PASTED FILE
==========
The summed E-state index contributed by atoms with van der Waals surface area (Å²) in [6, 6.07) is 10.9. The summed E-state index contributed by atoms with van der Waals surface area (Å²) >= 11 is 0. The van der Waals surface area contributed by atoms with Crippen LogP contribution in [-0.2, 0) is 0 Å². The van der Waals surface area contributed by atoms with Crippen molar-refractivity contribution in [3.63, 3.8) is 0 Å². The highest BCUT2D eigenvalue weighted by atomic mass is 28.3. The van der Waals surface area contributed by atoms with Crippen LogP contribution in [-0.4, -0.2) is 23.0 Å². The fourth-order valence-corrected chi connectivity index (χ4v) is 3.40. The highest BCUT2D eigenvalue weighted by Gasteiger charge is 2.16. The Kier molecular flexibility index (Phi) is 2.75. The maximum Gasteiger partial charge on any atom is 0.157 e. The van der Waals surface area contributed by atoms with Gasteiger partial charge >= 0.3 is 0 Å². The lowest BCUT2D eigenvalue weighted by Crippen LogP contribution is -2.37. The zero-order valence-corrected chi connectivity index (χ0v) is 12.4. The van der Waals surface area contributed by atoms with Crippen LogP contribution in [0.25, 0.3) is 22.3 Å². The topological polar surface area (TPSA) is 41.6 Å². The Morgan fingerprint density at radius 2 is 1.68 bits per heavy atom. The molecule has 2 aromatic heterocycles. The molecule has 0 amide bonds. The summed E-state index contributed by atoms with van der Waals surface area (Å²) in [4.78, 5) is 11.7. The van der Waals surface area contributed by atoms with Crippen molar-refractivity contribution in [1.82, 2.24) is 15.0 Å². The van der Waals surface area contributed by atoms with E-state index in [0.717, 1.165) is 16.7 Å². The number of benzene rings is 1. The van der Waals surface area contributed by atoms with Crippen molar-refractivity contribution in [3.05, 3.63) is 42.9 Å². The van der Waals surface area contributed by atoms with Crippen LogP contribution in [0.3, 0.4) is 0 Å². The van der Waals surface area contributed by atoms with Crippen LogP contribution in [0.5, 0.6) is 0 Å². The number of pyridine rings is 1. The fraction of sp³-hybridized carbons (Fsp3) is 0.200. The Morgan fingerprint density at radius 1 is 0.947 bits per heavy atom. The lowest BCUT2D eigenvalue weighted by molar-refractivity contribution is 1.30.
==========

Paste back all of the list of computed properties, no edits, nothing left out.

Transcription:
The summed E-state index contributed by atoms with van der Waals surface area (Å²) in [6, 6.07) is 10.9. The summed E-state index contributed by atoms with van der Waals surface area (Å²) >= 11 is 0. The van der Waals surface area contributed by atoms with Crippen LogP contribution in [-0.2, 0) is 0 Å². The van der Waals surface area contributed by atoms with Crippen molar-refractivity contribution in [3.63, 3.8) is 0 Å². The highest BCUT2D eigenvalue weighted by atomic mass is 28.3. The van der Waals surface area contributed by atoms with Crippen LogP contribution in [-0.4, -0.2) is 23.0 Å². The fourth-order valence-corrected chi connectivity index (χ4v) is 3.40. The highest BCUT2D eigenvalue weighted by Gasteiger charge is 2.16. The Kier molecular flexibility index (Phi) is 2.75. The maximum Gasteiger partial charge on any atom is 0.157 e. The van der Waals surface area contributed by atoms with Gasteiger partial charge >= 0.3 is 0 Å². The lowest BCUT2D eigenvalue weighted by Crippen LogP contribution is -2.37. The zero-order valence-corrected chi connectivity index (χ0v) is 12.4. The van der Waals surface area contributed by atoms with Crippen LogP contribution in [0.25, 0.3) is 22.3 Å². The topological polar surface area (TPSA) is 41.6 Å². The Morgan fingerprint density at radius 2 is 1.68 bits per heavy atom. The molecule has 2 aromatic heterocycles. The molecule has 0 amide bonds. The summed E-state index contributed by atoms with van der Waals surface area (Å²) in [4.78, 5) is 11.7. The van der Waals surface area contributed by atoms with Crippen molar-refractivity contribution in [1.82, 2.24) is 15.0 Å². The van der Waals surface area contributed by atoms with E-state index in [0.717, 1.165) is 16.7 Å². The number of benzene rings is 1. The van der Waals surface area contributed by atoms with Crippen molar-refractivity contribution in [3.05, 3.63) is 42.9 Å². The van der Waals surface area contributed by atoms with Crippen LogP contribution in [0.3, 0.4) is 0 Å². The van der Waals surface area contributed by atoms with Crippen LogP contribution in [0.5, 0.6) is 0 Å². The number of pyridine rings is 1. The fraction of sp³-hybridized carbons (Fsp3) is 0.200. The Morgan fingerprint density at radius 1 is 0.947 bits per heavy atom. The lowest BCUT2D eigenvalue weighted by molar-refractivity contribution is 1.30.